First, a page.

Finding your brave

Cayuga County was built on trailblazers who were willing to push society’s standards and biases in hopes for a better America for all. Find your brave in Cayuga County – like countless others have done before, such as Slocum and Emily Howland, Harriet Tubman, Martha Coffin Wright and more. 

Take a look at these unique destinations throughout the area. See how these iconic residents have found their brave and how you might be inspired to do the same. 

Hamlet of Sherwood

The migration of the Howland family to upstate New York came with progressive northern ideas. While keeping their Quaker heritage, this family dreamed of spreading the message of equal rights. Slocum Howland, the patriarch of the family, was an active conductor on the Underground Railroad, using his resources (including a store, tenant houses, and a Cayuga Lake port facility) to help previously enslaved individuals reach Canada or, if they preferred, make new homes in the area. Because of its importance, the entire hamlet including 28 homes and properties, known as the Sherwood Equal Rights Historic District, was placed on the National Register of Historic Places in 2008.

In 1837, Slocum Howland built a general store which served as an important and authentic station on the Underground Railroad and the heart of a Quaker hamlet active in liberal social causes. The building that housed the store is now the Howland Stone Store Museum. Stroll through the museum and enjoy the unique collection of abolition and suffrage artifacts. 

Slocum’s daughter, Emily Howland, devoted her long life (1827–1929) to abolition, women’s suffrage, and education, and was a friend of Harriet Tubman’s. Emily spent much of her time teaching previously enslaved individuals how to read and write and even went on to found or support more than 50 schools for freed African Americans. Recently, a photograph of Harriet Tubman as a young woman was uncovered among a photo album once belonging to Emily Howland, further demonstrating their close friendship.  


Just 4 miles down the road from the Museum, you’ll find the quaint Village of Aurora, also designated as a National Historic District. At just under one square mile, you can enjoy a peaceful respite from the busy world.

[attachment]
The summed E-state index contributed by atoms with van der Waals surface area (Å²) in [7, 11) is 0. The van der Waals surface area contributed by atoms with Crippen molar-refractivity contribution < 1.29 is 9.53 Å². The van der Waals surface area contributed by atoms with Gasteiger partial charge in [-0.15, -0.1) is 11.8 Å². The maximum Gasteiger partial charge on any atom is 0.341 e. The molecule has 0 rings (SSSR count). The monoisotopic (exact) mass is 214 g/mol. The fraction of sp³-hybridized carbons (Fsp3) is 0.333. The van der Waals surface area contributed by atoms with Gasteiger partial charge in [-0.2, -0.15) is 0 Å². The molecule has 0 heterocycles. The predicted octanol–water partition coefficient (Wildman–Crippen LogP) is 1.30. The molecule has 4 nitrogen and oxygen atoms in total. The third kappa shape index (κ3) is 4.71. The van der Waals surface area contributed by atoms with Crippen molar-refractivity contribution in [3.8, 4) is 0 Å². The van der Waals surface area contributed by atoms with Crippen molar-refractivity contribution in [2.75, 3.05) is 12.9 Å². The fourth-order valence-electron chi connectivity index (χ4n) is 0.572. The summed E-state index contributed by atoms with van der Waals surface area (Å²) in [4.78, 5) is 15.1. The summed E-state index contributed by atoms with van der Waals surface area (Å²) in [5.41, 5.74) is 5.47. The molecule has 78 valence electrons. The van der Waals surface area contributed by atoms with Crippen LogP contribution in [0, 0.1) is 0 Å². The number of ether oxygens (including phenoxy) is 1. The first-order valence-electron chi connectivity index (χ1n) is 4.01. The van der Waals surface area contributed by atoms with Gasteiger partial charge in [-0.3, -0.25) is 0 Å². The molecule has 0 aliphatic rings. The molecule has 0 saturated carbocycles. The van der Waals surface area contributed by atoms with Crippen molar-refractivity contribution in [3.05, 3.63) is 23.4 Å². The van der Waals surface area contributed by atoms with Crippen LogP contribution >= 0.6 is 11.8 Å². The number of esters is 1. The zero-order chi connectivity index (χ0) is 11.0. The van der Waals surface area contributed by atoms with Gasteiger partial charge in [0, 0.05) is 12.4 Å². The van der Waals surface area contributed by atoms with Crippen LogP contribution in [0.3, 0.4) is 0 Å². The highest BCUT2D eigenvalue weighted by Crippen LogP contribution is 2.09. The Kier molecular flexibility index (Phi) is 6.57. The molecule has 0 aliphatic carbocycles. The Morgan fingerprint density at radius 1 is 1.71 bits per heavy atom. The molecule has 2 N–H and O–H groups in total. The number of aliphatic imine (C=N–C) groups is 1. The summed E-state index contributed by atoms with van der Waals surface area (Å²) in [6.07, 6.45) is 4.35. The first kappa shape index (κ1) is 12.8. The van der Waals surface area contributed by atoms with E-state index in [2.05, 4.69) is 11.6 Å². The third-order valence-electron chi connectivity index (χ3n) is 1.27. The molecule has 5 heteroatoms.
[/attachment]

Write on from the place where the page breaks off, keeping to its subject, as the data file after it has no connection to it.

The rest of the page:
• Tempt your taste buds at the Fargo Bar and Grill. Enjoy American favorites as a classic, or with a twist as the chefs put their talents on display at this pleasant restaurant and tavern owned and operated by the Inns of Aurora. These unique accommodations boast five different Inns, along with a farm-to-table restaurant, village market, activities & wellness center, and demonstration kitchen—all tucked into this charming setting. 
  • After a great meal, wet your whistle at Long Point Winery. Overlooking Cayuga Lake, the awe-inspiring views take a backstage only to the medium to full-bodied delicious wines you experience in the tasting room. Local cheeses also available! 
  • If beer is your thing, head next door to Aurora Brewing Company. Perched on a hilltop overlooking Cayuga Lake, these brew masters make small batches of curious styles with a focus on hoppy beers, fruited and non-fruited sours and stouts.


As you contemplate your inner braveness, take a walk through history on the Freedom Trail. Choose a guided or self-guided tour as you see churches, meeting houses, museums, parks, historic markers, and burial grounds that tell stories of courage, treason, turbulence and more. This trail is rich with Revolutionary War history and is linked to the Black Heritage Trail. Spend some time in the past, while being in the present. 

Immerse yourself in the unparalleled stories of American heroes at the NYS Equal Rights Heritage Center. New York State’s progressive history supporting equality – the human rights movement, abolition of slavery and women’s rights movement – comes alive through interactive displays. Experience the creative ways New Yorkers found their brave to stand for justice and learn about the key contributors from the 1800s to modern day. 

The Center includes a Taste of NY store featuring local products and tasty treats. As the Auburn NY Visitor Center, you will also find information on the region’s many attractions and destinations.  If you’re looking for information, 

Learn more about Auburn’s brave pioneers in the book “The Agitators” by Dorothy Wickenden. Telling the story of Auburn residents and friends, Harriet Tubman, Frances Seward, and Martha Coffin Wright, it opens when Tubman is enslaved, and Wright and Seward are young women struggling with their traditional roles. It ends decades later, after Seward’s and Wright’s sons—and Tubman herself—have taken part in three of the defining engagements of the Civil War. Reconstructed from their letters, diaries and public appearances, the book offers a glimpse of the courageous men and women whose paths they crossed: Lincoln, William H. Seward, Frederick Douglass, William Lloyd Garrison, John Brown, Elizabeth Cady Stanton, Susan B. Anthony, Harriet Beecher Stowe, and others.

After reading the book, visit the homes of Tubman and Seward and the historical marker noting where Wright's residence once stood, for added inspiration.